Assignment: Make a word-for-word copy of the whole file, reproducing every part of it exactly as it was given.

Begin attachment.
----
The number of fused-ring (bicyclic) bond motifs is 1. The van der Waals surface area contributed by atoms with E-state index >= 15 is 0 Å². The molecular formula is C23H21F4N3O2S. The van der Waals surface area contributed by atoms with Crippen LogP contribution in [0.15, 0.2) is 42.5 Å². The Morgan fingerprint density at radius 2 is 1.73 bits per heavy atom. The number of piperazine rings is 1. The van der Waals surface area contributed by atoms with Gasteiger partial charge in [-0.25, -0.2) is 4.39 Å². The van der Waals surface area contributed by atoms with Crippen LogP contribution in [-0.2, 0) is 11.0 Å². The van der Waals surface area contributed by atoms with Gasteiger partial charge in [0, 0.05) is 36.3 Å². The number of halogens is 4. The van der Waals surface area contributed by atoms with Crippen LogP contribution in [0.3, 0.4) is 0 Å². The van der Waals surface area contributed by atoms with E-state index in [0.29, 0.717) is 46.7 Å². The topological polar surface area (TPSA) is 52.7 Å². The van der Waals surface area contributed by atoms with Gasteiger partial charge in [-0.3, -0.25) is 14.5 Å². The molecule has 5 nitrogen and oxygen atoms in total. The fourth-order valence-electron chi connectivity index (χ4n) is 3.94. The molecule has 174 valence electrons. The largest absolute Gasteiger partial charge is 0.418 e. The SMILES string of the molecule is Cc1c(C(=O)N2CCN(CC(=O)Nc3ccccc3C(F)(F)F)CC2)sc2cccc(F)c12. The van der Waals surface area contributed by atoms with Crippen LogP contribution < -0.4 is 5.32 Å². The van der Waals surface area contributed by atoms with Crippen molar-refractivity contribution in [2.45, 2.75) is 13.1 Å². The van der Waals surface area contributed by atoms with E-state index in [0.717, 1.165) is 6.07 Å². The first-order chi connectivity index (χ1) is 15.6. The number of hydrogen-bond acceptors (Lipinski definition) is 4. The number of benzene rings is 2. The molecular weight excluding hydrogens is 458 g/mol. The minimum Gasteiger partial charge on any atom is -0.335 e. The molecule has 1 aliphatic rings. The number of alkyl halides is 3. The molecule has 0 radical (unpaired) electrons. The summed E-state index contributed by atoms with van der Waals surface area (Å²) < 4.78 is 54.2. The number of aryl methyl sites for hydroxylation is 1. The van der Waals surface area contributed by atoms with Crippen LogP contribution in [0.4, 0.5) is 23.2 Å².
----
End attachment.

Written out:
The number of fused-ring (bicyclic) bond motifs is 1. The van der Waals surface area contributed by atoms with E-state index >= 15 is 0 Å². The molecular formula is C23H21F4N3O2S. The van der Waals surface area contributed by atoms with Crippen LogP contribution in [0.15, 0.2) is 42.5 Å². The Morgan fingerprint density at radius 2 is 1.73 bits per heavy atom. The number of piperazine rings is 1. The van der Waals surface area contributed by atoms with Gasteiger partial charge in [-0.25, -0.2) is 4.39 Å². The van der Waals surface area contributed by atoms with Crippen LogP contribution in [-0.2, 0) is 11.0 Å². The van der Waals surface area contributed by atoms with Gasteiger partial charge in [0, 0.05) is 36.3 Å². The number of halogens is 4. The van der Waals surface area contributed by atoms with Crippen LogP contribution in [0.3, 0.4) is 0 Å². The van der Waals surface area contributed by atoms with E-state index in [0.29, 0.717) is 46.7 Å². The topological polar surface area (TPSA) is 52.7 Å². The van der Waals surface area contributed by atoms with Gasteiger partial charge in [-0.3, -0.25) is 14.5 Å². The molecule has 5 nitrogen and oxygen atoms in total. The fourth-order valence-electron chi connectivity index (χ4n) is 3.94. The molecule has 174 valence electrons. The largest absolute Gasteiger partial charge is 0.418 e. The SMILES string of the molecule is Cc1c(C(=O)N2CCN(CC(=O)Nc3ccccc3C(F)(F)F)CC2)sc2cccc(F)c12. The van der Waals surface area contributed by atoms with Crippen LogP contribution < -0.4 is 5.32 Å². The van der Waals surface area contributed by atoms with Crippen molar-refractivity contribution in [2.45, 2.75) is 13.1 Å². The van der Waals surface area contributed by atoms with E-state index in [0.717, 1.165) is 6.07 Å². The first-order chi connectivity index (χ1) is 15.6. The number of hydrogen-bond acceptors (Lipinski definition) is 4. The number of benzene rings is 2. The molecular weight excluding hydrogens is 458 g/mol. The minimum Gasteiger partial charge on any atom is -0.335 e. The molecule has 1 aliphatic rings. The number of alkyl halides is 3. The molecule has 0 radical (unpaired) electrons. The summed E-state index contributed by atoms with van der Waals surface area (Å²) < 4.78 is 54.2. The number of aryl methyl sites for hydroxylation is 1. The van der Waals surface area contributed by atoms with Crippen LogP contribution in [0.4, 0.5) is 23.2 Å².